Sunday, February 21, 2016


by David Almond
Recommended Ages: 12+

I mentioned in my review of David Almond's excellent book Kit's Wilderness that the silver Michael L. Printz Honor Book medal is probably a better sale driver than the gold Printz Award itself, since I for one love many runners-up for that young adult fiction award, but almost never touch the winners. Well, this book, Skellig, is one of those lucky runners-up, and that silver medal is proudly embossed on its cover, at least in its American editions. But perhaps more importantly, it went for the gold in the Carnegie Medal race of 1998 - that's the highest award for children's literature in the U.K. Even more notably, it was named among the "70th Anniversary Top Ten" of that award in 2007. So it stands in some very classy company. Maybe they left that bit off the American covers just because the Printz Award is American. But I find it neat to think of this book in the company of Mary Norton's The Borrowers, Philippa Pearce's Tom's Midnight Garden, and Philip Pullman's Northern Lights (American Title: The Golden Compass).

Folks familiar with Kit's Wilderness may notice some shared themes between these two books, such as the image of a baby sister being held close to a teenaged brother's heart, and a preoccupation with aspects of the theory of evolution. Both books are examples of the young-adult strain of magical realism: stories that combine real-world settings and characters with strange phenomena, such as ghosts, fictional characters appearing in reality, and psychic communication.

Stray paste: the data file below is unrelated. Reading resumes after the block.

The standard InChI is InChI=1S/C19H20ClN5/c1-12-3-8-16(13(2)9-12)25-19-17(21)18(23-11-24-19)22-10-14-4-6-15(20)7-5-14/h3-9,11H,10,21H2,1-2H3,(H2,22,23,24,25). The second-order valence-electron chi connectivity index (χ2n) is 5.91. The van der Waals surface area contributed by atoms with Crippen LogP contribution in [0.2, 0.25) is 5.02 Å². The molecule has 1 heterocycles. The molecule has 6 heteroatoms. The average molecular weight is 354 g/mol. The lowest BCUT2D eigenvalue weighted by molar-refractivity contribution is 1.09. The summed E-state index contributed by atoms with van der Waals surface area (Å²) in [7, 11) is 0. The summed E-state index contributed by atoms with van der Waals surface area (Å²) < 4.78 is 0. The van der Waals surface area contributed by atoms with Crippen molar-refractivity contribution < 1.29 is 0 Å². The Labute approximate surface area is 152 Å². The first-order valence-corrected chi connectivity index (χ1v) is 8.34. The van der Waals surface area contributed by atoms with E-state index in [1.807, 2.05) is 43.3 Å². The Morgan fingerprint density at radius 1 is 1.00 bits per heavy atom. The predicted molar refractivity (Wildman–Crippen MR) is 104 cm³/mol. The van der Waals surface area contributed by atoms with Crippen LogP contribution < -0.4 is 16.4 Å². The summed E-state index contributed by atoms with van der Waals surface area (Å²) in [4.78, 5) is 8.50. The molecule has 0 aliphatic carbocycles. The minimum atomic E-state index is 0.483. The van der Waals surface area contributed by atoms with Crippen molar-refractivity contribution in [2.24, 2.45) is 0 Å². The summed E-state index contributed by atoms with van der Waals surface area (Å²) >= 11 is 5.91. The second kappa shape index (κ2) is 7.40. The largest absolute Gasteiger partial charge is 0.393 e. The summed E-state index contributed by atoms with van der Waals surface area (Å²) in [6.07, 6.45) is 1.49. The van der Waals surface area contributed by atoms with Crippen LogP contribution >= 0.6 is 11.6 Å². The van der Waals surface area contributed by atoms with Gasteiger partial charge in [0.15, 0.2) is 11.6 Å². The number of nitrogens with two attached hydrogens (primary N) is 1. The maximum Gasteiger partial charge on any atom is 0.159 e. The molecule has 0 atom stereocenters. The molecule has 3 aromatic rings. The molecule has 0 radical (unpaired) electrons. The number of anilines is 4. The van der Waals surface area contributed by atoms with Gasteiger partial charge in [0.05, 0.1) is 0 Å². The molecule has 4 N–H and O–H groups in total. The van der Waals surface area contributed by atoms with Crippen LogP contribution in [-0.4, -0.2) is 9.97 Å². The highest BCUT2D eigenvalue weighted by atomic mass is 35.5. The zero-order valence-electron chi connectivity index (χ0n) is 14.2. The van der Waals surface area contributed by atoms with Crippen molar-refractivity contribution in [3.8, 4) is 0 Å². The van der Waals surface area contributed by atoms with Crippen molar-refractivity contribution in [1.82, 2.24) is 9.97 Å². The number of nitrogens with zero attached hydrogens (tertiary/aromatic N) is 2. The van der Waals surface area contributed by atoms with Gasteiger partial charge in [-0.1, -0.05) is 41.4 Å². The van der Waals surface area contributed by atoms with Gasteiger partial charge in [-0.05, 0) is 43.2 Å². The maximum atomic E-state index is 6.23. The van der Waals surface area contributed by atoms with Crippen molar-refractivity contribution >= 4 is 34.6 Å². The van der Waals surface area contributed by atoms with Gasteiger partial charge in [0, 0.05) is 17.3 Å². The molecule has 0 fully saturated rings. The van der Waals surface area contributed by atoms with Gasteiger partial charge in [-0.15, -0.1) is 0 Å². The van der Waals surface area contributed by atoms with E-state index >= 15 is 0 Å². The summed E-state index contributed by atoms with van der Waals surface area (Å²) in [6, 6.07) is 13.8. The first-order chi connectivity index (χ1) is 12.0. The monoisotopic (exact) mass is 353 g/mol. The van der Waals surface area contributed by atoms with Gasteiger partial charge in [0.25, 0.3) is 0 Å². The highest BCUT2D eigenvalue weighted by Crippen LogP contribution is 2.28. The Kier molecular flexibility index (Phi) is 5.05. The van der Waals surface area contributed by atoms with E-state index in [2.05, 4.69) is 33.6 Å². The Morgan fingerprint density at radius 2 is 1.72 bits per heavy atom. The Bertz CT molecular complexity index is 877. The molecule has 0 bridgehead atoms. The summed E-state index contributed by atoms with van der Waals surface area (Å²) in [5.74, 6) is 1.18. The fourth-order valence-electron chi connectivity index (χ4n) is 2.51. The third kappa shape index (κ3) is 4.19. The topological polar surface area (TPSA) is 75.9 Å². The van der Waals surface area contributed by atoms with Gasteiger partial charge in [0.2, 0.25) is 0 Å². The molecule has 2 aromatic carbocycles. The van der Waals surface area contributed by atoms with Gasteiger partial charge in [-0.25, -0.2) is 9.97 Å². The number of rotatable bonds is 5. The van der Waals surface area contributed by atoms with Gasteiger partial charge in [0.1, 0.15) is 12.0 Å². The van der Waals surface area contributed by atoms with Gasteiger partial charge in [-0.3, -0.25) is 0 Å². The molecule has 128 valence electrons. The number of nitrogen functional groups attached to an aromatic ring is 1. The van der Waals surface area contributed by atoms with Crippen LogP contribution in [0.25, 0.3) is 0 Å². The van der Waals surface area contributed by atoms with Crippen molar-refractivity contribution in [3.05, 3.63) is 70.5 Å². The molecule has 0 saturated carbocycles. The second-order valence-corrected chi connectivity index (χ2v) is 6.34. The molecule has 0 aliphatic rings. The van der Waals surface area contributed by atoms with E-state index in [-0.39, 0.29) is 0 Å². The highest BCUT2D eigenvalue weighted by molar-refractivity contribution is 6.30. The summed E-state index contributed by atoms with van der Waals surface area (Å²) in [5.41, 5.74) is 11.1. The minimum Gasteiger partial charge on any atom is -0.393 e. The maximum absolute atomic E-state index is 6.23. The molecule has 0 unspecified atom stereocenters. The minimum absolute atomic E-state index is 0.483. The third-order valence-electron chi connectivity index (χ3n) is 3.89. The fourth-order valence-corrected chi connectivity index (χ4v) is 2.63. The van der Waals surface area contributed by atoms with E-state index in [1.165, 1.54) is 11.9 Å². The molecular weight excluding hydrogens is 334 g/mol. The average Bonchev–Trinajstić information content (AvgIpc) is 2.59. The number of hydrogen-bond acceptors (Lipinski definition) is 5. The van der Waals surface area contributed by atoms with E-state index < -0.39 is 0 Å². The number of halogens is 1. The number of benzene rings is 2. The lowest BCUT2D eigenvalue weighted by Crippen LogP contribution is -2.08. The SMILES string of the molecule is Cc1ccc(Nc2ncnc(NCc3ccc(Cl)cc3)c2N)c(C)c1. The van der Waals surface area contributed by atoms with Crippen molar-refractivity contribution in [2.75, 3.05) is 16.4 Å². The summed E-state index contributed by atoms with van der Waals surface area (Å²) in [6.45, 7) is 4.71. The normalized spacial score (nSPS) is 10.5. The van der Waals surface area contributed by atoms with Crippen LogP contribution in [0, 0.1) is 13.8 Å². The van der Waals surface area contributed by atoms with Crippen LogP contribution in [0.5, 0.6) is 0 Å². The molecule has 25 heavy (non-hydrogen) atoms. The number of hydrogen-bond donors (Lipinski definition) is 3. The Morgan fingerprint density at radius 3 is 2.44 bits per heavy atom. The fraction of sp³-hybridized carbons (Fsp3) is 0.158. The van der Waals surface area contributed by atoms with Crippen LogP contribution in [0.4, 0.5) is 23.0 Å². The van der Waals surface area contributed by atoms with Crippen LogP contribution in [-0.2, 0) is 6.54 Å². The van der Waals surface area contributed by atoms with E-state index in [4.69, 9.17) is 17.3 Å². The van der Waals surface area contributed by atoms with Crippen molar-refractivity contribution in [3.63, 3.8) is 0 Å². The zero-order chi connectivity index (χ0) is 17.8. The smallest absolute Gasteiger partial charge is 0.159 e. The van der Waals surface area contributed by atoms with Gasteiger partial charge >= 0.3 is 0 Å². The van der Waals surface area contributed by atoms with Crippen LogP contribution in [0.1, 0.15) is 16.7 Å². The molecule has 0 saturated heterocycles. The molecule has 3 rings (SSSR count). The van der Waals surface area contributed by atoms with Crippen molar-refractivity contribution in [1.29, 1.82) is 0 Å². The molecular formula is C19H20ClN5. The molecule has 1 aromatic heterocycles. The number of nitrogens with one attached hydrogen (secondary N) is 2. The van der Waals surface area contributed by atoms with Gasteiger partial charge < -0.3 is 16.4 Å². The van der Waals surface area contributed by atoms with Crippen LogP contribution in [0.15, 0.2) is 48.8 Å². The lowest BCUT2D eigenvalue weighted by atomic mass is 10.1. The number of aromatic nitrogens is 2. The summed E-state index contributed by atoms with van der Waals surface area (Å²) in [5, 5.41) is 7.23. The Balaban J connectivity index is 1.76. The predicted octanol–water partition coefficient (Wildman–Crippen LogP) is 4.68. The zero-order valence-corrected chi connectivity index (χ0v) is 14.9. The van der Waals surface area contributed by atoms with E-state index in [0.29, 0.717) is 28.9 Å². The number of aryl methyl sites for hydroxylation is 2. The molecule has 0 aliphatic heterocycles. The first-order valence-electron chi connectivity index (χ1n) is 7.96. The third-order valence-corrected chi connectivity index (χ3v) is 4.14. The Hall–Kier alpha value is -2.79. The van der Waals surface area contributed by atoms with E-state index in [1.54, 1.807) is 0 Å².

In this book, a middle-school student named Michael is having trouble dealing with his family's move into a fixer-upper house in a strange new neighborhood, where he is now a bus ride away from his school and his football (soccer) friends; at the same time, his baby sister's serious illness puts a strain on the whole family. In a rebellious mood, he ignores his parents' warning to stay out of the rickety garage, which could collapse any moment. There, behind an abandoned chest of drawers, he discovers an extraordinary creature who eventually (Page 87 in my edition) admits that his name is Skellig.

Who or what Skellig is, Michael and Mina, the home-schooled girl down the street, can only guess. They only know they must keep him secret. They must move him to a safer place. And they must try to help him get better. Skellig seems to have given up on life, slouching in the darkness, eating spiders and mice, while suffering arthritis pain and general weakness. He's a funny fellow, though. He coughs up pellets of compacted fur and bone after eating small creatures, rather like the digestive byproducts of an owl. He is lighter than he looks, perhaps due to having hollow bones. Also, he has beautiful, white, feathery wings.

He could, Michael realizes, be the very thing his unnamed baby sister needs as she faces a critical heart operation. And she could be just what Skellig needs too.

Rich in emotion, full of family love, laced with quotations from William Blake and meaningful glances from a blackbird and a cat named Whisper, scented with the aroma of Chinese takeaway, and decorated with the art works of a couple of surprisingly talented kids - one of whom is also a killer footballer - this book deserves every carat of its Carnegie gold and may, if I may be excused for supposing it, have been robbed of the first-ever Printz award. It's a novel in which the unchallenged acceptance of the theory of evolution exists side-by-side with an equally unapologetic belief in angels. It is full of unexplained strangeness, touches of impulsive fun, interesting side characters, and a lean, sinewy grace that drives the dramatic momentum. It doesn't end a word late, and arrives at the finish line with plenty of the reader's attention to spare. And it now has a prequel, titled My Name Is Mina.

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